Finding the freedom that glows from within

A Christian Science perspective.

In India, as in many countries, we celebrate Independence Day every year with fireworks, flag-waving, and remembering those lost in the fight for freedom. We commemorate the day when our country was freed from foreign yokes and became a sovereign nation – truly a day of fulfillment. But amid all this, political and religious conflicts continue. This makes me, along with many others, want to understand more deeply what true freedom really is.

Many of us may feel that we are already free to some extent, but freedom from oppression means more than just political liberty. It also means being free from destructive feelings such as hate, envy, and cutthroat competition. Freedom from those feelings can go a long way to contribute toward world peace and help make this world a better place in which to live.

Twenty years ago, when I was struggling with enslaving ill health, insecurity, and difficulties in my job, a friend gave me a copy of the book “Science and Health with Key to the Scriptures,” by Mary Baker Eddy. In this book I read: “Christian Science raises the standard of liberty and cries: ‘Follow me! Escape from the bondage of sickness, sin, and death!’ Jesus marked out the way. Citizens of the world, accept the ‘glorious liberty of the children of God,’ and be free! This is your divine right” (p. 227).

I was amazed at this awakening call. My research about the author’s life revealed that Mrs. Eddy had this desire for freedom. As a woman of the 19th century, she spent the first half of her life struggling with the oppression of ill health, personal tragedies, and a society-wide negative view of women’s potential. Then her spiritual journey led her to the discovery of how God truly created us and to a view of Christ Jesus’ healing ministry as something so relevant to our lives today. She glimpsed that in truth we are spiritual, perfect, and complete. This view changed her life and led her out of the oppressive conditions. In her battle for independence she saw clearly that submitting to evil of any kind, including ill health or political oppression, is not our true, God-given nature, and that freedom and dominion are divine rights. This inspired her to spend the second half of her life sharing these ideas with the world through her book Science and Health. She also devoted her life to Christian healing and teaching others how to heal, and established the Christian Science Church as well as a publishing society, which produces The Christian Science Monitor and weekly and monthly religious periodicals.

As I read Science and Health and applied its ideas with the help of the friend who gave the book to me, I began to find freedom from problems in relationships and in my job, and I was also healed of asthma, chronic fever, and other health problems. The change started when I realized that I had to break down the walls of limitation in my own thinking – to stop clinging to a concept of myself that was not true. More and more as I saw the true identity of myself and others as the expression of a common source, God, I gradually found freedom.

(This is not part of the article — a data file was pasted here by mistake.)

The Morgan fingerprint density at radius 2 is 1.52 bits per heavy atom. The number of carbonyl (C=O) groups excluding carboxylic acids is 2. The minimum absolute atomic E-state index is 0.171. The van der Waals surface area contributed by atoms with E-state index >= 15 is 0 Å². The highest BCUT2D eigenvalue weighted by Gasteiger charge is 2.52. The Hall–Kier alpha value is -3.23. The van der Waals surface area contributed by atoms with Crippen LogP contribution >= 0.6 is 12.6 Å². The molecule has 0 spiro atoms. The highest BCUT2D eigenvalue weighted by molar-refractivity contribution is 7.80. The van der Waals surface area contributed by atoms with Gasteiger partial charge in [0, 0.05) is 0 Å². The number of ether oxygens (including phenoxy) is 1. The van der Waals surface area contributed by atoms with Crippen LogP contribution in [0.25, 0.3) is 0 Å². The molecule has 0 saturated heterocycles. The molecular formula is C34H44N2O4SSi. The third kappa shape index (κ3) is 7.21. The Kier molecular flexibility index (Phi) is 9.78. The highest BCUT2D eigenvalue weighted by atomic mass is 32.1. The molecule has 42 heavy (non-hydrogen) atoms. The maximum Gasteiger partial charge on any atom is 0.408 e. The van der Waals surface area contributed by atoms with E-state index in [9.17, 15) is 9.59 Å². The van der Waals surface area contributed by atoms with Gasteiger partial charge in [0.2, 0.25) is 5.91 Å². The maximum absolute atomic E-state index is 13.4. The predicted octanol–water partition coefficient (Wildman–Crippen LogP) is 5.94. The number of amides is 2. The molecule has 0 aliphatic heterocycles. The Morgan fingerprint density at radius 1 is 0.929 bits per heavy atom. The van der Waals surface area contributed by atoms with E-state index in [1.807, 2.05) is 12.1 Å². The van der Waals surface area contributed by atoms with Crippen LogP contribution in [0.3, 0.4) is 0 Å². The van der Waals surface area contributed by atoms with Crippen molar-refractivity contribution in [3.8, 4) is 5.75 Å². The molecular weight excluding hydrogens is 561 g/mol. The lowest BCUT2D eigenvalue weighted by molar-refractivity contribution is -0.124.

Eddy declares in Science and Health: “God has endowed man with inalienable rights, among which are self-government, reason, and conscience. Man is properly self-governed only when he is guided rightly and governed by his Maker, divine Truth and Love” (p. 106).

All of us can take steps today to find total freedom. You can make your spiritual declaration and celebrate your independence every day of the year.

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Dear Reader,

About a year ago, I happened upon this statement about the Monitor in the Harvard Business Review – under the charming heading of “do things that don’t interest you”:

“Many things that end up” being meaningful, writes social scientist Joseph Grenny, “have come from conference workshops, articles, or online videos that began as a chore and ended with an insight. My work in Kenya, for example, was heavily influenced by a Christian Science Monitor article I had forced myself to read 10 years earlier. Sometimes, we call things ‘boring’ simply because they lie outside the box we are currently in.”

If you were to come up with a punchline to a joke about the Monitor, that would probably be it. We’re seen as being global, fair, insightful, and perhaps a bit too earnest. We’re the bran muffin of journalism.

But you know what? We change lives. And I’m going to argue that we change lives precisely because we force open that too-small box that most human beings think they live in.

The Monitor is a peculiar little publication that’s hard for the world to figure out. We’re run by a church, but we’re not only for church members and we’re not about converting people. We’re known as being fair even as the world becomes as polarized as at any time since the newspaper’s founding in 1908.

We have a mission beyond circulation, we want to bridge divides. We’re about kicking down the door of thought everywhere and saying, “You are bigger and more capable than you realize. And we can prove it.”

If you’re looking for bran muffin journalism, you can subscribe to the Monitor for $15. You’ll get the Monitor Weekly magazine, the Monitor Daily email, and unlimited access to CSMonitor.com.